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During the pre-Civil War period, the Mount Sterling-Pound Gap Road was Eastern Kentucky’s main highway. Horses, cattle and hogs raised in Central Kentucky were driven over the road to livestock markets in Abingdon, Lynchburg, and other Virginia towns, and it was also used by the Iron-Salt trade. Originally a series of Indian trails, it was maintained and improved at state expense by local contractors using picks and shovels and horse-drawn graders.

The first survey of the road was authorized in 1817. It began at Mt. Sterling, Kentucky, and extended southeast through Hazel Green, Licking Station, Prestonsburg, Laynesville and Pikeville to the Virginia State Line at Pound Gap. Horses, cattle and hogs raised in Central Kentucky were driven over the road to livestock markets in Abingdon, Lynchburg, and other Virginia towns, and it was also used by the Iron-Salt trade. Freighters using wagons drawn by oxen carried salt from the salt mines in Saltville, Virginia to markets in Central Kentucky and returned to Virginia carrying iron ingots smelted in the Bath County ironworks. 

The state appropriated $2,700 for the road in 1824 and $23,000 in 1836, $8,000 of which was spent on the most rugged section of the road, the section extending from Pikeville to Pound Gap. The contractor who improved this section was Thomas May of Pike County, brother of Floyd County politician Samuel May and owner of a large farm on Shelby Creek.   

During the War Between the States, the road served as the main thoroughfare for troops moving between Central Kentucky and Eastern Kentucky. In the days preceding the Battle of Middle Creek, after vacating their trenches at Hager Hill, Marshall’s four regiments marched up the Prestonsburg Road to the mouth of Abbott Creek, where that road intersected the Pound Gap Road. Then they moved up Abbott Creek on the Pound Gap Road and over the ridge to this location, the Forks of Middle Creek, which was traversed by an alternate route of the Pound Gap Road.

Marshall decided to make his stand at the Forks for several reasons. He had received intelligence that Cranor’s 40th Ohio was moving east from Licking Station to reinforce Garfield. He also knew, of course, that Garfield was pursuing him from Paintsville. By placing his army at the Forks of Middle Creek, Marshall was in a position to intercept Cranor’s force if it advanced east along the Pound Gap Road and Garfield’s force if it advanced west along the Pound Gap Road from the mouth of Middle Creek.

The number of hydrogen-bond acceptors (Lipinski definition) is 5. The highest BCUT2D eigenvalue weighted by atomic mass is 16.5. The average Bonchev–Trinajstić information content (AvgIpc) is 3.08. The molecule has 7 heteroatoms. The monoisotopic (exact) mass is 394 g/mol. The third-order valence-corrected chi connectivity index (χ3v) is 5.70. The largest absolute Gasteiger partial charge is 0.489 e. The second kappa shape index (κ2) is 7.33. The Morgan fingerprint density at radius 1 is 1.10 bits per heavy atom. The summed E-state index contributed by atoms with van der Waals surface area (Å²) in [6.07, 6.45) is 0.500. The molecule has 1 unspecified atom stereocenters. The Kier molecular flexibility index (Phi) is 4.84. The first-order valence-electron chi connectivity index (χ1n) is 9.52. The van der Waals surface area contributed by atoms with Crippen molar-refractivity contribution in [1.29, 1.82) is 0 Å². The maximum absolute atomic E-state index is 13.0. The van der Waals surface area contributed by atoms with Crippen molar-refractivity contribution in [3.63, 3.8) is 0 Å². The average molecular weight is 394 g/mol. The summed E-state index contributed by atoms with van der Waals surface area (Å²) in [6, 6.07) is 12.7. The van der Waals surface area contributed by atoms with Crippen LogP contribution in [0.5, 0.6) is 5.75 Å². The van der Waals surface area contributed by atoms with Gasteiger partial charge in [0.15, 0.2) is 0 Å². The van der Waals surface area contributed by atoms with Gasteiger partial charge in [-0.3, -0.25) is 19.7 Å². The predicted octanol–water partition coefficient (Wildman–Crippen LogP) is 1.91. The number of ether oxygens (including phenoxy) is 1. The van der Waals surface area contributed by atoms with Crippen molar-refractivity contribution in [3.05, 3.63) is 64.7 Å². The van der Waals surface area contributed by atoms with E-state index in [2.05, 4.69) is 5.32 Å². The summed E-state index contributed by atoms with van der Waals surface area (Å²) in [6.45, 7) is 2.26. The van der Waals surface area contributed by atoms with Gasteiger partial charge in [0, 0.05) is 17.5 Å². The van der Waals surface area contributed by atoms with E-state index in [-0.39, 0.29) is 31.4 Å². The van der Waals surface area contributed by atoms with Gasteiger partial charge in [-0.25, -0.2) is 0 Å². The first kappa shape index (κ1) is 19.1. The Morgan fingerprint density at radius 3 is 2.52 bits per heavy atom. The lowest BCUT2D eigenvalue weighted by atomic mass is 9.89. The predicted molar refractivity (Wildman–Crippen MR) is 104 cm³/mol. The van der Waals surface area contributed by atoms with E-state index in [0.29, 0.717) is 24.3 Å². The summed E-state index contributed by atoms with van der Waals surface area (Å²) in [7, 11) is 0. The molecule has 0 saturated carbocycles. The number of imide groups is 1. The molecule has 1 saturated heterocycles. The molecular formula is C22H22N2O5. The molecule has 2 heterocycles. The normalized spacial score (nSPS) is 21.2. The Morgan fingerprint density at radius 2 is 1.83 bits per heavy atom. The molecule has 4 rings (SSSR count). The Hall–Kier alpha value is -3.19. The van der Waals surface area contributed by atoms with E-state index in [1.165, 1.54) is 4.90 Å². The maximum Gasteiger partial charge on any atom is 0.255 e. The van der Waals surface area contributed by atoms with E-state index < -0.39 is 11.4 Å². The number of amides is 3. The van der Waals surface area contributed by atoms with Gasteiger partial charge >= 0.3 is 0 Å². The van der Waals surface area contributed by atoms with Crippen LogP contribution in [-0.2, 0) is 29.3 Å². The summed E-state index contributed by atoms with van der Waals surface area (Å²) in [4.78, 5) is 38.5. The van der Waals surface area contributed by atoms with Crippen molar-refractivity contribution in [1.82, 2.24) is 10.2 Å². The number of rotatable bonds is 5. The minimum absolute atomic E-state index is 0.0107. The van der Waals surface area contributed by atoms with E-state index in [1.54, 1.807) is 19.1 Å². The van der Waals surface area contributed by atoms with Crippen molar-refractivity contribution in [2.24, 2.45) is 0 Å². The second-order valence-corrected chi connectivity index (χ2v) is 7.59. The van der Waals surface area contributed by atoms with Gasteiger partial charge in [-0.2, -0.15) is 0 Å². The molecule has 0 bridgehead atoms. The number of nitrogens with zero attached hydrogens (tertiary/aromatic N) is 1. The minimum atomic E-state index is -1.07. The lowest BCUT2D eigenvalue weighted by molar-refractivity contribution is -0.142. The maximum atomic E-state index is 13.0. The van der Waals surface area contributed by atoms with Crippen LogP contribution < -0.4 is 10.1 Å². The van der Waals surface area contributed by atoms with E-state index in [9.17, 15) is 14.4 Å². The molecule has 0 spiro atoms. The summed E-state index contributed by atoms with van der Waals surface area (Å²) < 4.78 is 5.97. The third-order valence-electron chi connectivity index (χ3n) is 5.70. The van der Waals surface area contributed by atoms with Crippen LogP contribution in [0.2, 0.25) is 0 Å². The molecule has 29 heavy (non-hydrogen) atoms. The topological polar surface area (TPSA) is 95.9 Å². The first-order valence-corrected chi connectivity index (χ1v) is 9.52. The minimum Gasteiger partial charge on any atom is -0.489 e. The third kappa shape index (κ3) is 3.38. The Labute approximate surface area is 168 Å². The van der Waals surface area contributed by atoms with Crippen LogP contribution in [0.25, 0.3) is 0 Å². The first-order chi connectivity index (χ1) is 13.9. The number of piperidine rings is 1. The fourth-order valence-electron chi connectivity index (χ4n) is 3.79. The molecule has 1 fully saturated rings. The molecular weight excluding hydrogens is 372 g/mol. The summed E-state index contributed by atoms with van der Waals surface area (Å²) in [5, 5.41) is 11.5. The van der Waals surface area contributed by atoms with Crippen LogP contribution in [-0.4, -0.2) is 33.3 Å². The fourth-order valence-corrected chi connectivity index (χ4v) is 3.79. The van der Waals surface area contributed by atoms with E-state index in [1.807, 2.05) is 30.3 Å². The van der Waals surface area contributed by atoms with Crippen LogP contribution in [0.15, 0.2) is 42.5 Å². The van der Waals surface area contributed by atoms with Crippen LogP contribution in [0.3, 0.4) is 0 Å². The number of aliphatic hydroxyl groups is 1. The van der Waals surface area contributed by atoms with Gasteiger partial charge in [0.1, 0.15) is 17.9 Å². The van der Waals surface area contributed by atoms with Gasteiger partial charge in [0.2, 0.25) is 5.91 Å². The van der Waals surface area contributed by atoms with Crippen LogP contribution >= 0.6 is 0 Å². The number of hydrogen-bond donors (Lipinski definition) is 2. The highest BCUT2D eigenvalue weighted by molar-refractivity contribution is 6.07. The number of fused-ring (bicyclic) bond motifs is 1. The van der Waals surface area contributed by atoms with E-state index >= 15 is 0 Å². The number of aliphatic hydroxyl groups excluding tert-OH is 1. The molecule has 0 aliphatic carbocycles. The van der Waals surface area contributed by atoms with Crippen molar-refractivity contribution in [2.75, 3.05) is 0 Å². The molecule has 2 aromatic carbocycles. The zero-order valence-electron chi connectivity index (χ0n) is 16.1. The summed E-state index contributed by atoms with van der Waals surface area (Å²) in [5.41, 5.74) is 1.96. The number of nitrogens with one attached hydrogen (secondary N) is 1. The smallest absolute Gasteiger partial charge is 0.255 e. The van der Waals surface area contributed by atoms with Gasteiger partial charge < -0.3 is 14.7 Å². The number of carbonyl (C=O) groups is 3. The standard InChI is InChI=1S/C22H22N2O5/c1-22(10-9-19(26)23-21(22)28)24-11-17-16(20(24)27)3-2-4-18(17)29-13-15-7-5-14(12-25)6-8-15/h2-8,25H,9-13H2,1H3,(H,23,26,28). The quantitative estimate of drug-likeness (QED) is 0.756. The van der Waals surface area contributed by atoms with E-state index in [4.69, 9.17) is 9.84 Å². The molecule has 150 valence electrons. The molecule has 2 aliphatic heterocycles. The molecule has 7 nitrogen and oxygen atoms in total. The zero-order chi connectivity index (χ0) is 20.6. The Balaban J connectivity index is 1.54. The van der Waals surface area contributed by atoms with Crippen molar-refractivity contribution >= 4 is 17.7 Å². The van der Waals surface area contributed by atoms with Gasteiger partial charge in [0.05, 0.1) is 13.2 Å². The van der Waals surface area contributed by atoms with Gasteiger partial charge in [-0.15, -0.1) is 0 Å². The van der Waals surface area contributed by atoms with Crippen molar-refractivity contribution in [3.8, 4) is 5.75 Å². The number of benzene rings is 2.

The position also afforded him a victory route and an escape route. If victorious, he could move his army via the Pound Gap Road into Central Kentucky. If defeated, he could escape by way of the road leading up the Left Fork of Middle Creek. As things turned out, he was forced to retreat from the position using the latter road. Marshall retreated through modern-day Goodloe and Pyramid, over Brushy Mountain, and down Brush Creek to Hueysville, where he established a camp at the
Joseph Gearheart Farm.

Tradition says that his men burned all the fence posts on the farm in order to keep themselves warm. An unidentified Confederate soldier died of his wounds during the encampment and was subsequently buried in the
Gearheart Cemetery. After camping for a week at Hueysville, Marshall moved his men farther up Right Beaver Creek to Martin’s Mill (modern-day Wayland), where they received a warm welcome from Confederate loyalist Johnny Martin, the neighborhood’s largest landowner.
The Mount Sterling-Pound Gap Road
Middle Creek Main Page
Why They Fought Here
The Opposing Commanders
The Confederate Waiting Game
The Artillery That Failed
The Union Command Post
The Confederate Command Post
The Union Assault
Monroe's Bayonet Charge
A Desperate Fight, But Few Casualties
The John M. Burns House
The Samuel May Farm
The Middle Creek Foundation
Middle Creek
Samuel May House
Archive Main Page
Colonel George W. Monroe
Colonel Ezekiel F. Clay
Colonel Lionel A. Sheldon
Colonel Don A. Pardee
Colonel Hiram Hawkins
Colonel Alfred C. Moore
Colonel John S. Williams
Colonel George W. Gallup
Dr. Stephen M. Ferguson
Civil War
The Skirmish
at Abbott Shoal